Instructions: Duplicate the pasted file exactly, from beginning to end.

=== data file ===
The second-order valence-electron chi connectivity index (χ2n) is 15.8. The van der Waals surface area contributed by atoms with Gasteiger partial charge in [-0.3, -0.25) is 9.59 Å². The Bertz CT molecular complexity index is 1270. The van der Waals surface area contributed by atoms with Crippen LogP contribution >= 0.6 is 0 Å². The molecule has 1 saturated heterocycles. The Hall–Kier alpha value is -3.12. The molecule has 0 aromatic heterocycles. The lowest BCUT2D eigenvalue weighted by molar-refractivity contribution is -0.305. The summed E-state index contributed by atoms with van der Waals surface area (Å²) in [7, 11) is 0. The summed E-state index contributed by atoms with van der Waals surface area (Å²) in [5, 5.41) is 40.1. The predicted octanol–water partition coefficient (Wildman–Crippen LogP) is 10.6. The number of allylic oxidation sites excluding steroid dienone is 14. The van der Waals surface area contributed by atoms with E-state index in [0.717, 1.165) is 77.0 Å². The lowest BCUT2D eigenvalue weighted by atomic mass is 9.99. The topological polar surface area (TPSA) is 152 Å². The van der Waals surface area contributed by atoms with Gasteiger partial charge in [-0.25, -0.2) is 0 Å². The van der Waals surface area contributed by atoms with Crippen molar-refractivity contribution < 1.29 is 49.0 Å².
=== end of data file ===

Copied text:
The second-order valence-electron chi connectivity index (χ2n) is 15.8. The van der Waals surface area contributed by atoms with Gasteiger partial charge in [-0.3, -0.25) is 9.59 Å². The Bertz CT molecular complexity index is 1270. The van der Waals surface area contributed by atoms with Crippen LogP contribution >= 0.6 is 0 Å². The molecule has 1 saturated heterocycles. The Hall–Kier alpha value is -3.12. The molecule has 0 aromatic heterocycles. The lowest BCUT2D eigenvalue weighted by molar-refractivity contribution is -0.305. The summed E-state index contributed by atoms with van der Waals surface area (Å²) in [7, 11) is 0. The summed E-state index contributed by atoms with van der Waals surface area (Å²) in [5, 5.41) is 40.1. The predicted octanol–water partition coefficient (Wildman–Crippen LogP) is 10.6. The number of allylic oxidation sites excluding steroid dienone is 14. The van der Waals surface area contributed by atoms with E-state index in [0.717, 1.165) is 77.0 Å². The lowest BCUT2D eigenvalue weighted by atomic mass is 9.99. The topological polar surface area (TPSA) is 152 Å². The van der Waals surface area contributed by atoms with Gasteiger partial charge in [-0.25, -0.2) is 0 Å². The van der Waals surface area contributed by atoms with Crippen molar-refractivity contribution < 1.29 is 49.0 Å².